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The Silverpoint and Metal-point Technique and the Artists that used it

The Silverpoint and Metal-point Technique and the Artists that used it

Article by Gabriella Caldwell, Drawing Academy student

Silverpoint was a unique technique used as early as the 12th century for writing and markings, it became immensely popular from the 14th to the 16th century, for the creation of art. It was favoured among old masters of the Renaissance period, before the incorporation of graphite. Silverpoint is only one of the metals used falling under the larger category of metal-point, where gold, platinum, lead, copper, and iron were also used. Silver was the most used metal and why the technique ‘metal-point’ became more known as silverpoint.

Each metal has its own degree of softness and reaction to oxidation. Silver was favoured for its softness and tarnishes to a beautifully rich, warm brown tone close to the colour of sepia. The only other metal to oxidize is copper but it produces greenish to red tones that are volatile.

Gold the more precious metal-point, leaves a light warmish grey-brown tone (on white ground), using pigmented paper made with; marble dust or bone ash shows the true yellow colour in gold, its lines appear warm. While light ochre appears on a black surface. Gold does not tarnish so will retain its original colour well overtime, gold-point is incredibly exquisite in drawing but has always been expensive to use, although the gold stylus does make up for the price in the prolonged period the tool lasts for.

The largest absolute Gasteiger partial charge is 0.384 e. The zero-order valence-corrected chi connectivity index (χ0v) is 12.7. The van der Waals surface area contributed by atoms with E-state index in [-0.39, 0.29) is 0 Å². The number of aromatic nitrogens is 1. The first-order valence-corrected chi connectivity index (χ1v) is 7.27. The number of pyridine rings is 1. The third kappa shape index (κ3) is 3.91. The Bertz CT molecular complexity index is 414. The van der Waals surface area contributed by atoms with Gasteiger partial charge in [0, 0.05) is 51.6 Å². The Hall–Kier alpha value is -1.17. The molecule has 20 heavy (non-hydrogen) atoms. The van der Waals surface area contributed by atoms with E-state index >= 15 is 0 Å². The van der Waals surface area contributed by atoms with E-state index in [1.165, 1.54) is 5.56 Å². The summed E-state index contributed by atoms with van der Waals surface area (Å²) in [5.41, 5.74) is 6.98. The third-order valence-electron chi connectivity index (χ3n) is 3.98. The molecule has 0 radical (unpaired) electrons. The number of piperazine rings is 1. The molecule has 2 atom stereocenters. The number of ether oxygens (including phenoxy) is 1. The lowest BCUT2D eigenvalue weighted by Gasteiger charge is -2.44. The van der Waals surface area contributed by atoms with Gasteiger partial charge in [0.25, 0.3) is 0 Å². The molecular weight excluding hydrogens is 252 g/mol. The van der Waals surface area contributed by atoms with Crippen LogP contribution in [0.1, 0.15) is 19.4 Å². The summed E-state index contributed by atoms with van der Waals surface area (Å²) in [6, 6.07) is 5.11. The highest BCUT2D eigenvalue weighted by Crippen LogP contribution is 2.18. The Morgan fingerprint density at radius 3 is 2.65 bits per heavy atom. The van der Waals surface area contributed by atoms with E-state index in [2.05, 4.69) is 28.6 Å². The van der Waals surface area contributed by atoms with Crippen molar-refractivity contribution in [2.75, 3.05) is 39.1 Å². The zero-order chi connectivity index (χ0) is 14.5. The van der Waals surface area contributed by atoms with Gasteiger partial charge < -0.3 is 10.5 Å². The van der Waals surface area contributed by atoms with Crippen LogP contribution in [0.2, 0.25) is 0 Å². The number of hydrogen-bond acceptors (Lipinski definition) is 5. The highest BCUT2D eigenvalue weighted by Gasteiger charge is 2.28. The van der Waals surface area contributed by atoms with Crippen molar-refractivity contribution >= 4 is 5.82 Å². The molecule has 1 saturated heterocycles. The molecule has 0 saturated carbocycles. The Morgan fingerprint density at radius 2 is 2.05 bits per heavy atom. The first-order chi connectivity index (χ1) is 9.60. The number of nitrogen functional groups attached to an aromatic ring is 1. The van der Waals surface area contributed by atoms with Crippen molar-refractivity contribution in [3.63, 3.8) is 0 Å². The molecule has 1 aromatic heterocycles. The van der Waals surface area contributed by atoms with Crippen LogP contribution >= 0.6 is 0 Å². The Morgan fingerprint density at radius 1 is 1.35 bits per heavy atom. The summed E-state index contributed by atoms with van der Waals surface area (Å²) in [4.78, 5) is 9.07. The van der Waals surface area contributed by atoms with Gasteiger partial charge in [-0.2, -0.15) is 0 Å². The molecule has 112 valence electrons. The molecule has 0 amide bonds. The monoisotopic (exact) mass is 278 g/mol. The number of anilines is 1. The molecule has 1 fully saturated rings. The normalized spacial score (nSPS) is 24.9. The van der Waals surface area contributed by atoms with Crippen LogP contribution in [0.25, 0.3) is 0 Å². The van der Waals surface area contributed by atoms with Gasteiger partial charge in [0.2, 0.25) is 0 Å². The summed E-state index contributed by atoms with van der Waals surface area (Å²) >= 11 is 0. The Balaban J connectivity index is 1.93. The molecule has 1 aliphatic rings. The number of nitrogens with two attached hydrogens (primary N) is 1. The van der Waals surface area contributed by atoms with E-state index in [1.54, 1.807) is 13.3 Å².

The silverpoint stylus comes in the form of a rod, or a piece of wire enclosed in a case (similar to a mechanical pencil), it is made with pure 999 silver and must be used on prepared paper as it will not leave a mark on ordinary surfaces. There are different methods used to prepare the paper, one is to mix zinc white gouache with gum Arabic. There are also ready prepared grounds made of seashell powder, eggshell powder or traditional ground chicken bone in an acrylic medium which gives the paper a creamy tone.

The Silverpoint and Metal-point Technique and the Artists that used it

The Silverpoint and Metal-point Technique and the Artists that used it

The Silverpoint and Metal-point Technique and the Artists that used it

Artists such as Leonardo Da Vinci, Sandro Botticelli, Raphael, and Jan van Eyck incorporated the silverpoint medium in their work as it was fine enough to be able to capture piercing details, would not smudge like chalk and would not fade over time. The fine artist and art historian, Cennino d’Andrea Cennini, thought of the silverpoint technique to be an important discipline, he explains in his book “Il Libro dell’ Arte” that the apprentice should master the silverpoint technique first before progressing onto painting.

By the 16th century the usage of metal-point mediums collapsed, due to the introduction of graphite. The graphite pencil became more convenient because you did not have to prepare the surface for use, you were able to erase your mistakes easily. Silverpoint was not a lenient tool, fixing mistakes was a challenging task, so the artist needed to be trained in the skill to draw with it. Yet silverpoint is still the superior tool to graphite, it creates delicate silver lines that colours beautifully overtime with its tarnish and provides the artists with stronger discipline in their drawing.

Through the 17th century silver point was still in rare use with some artists, but then it the 19th century the medium grew popular again, raising the demand for the tool. All use of metal-point mediums is no longer taught within the education systems today, leaving only very few fine artists to continue using silverpoint in their work.

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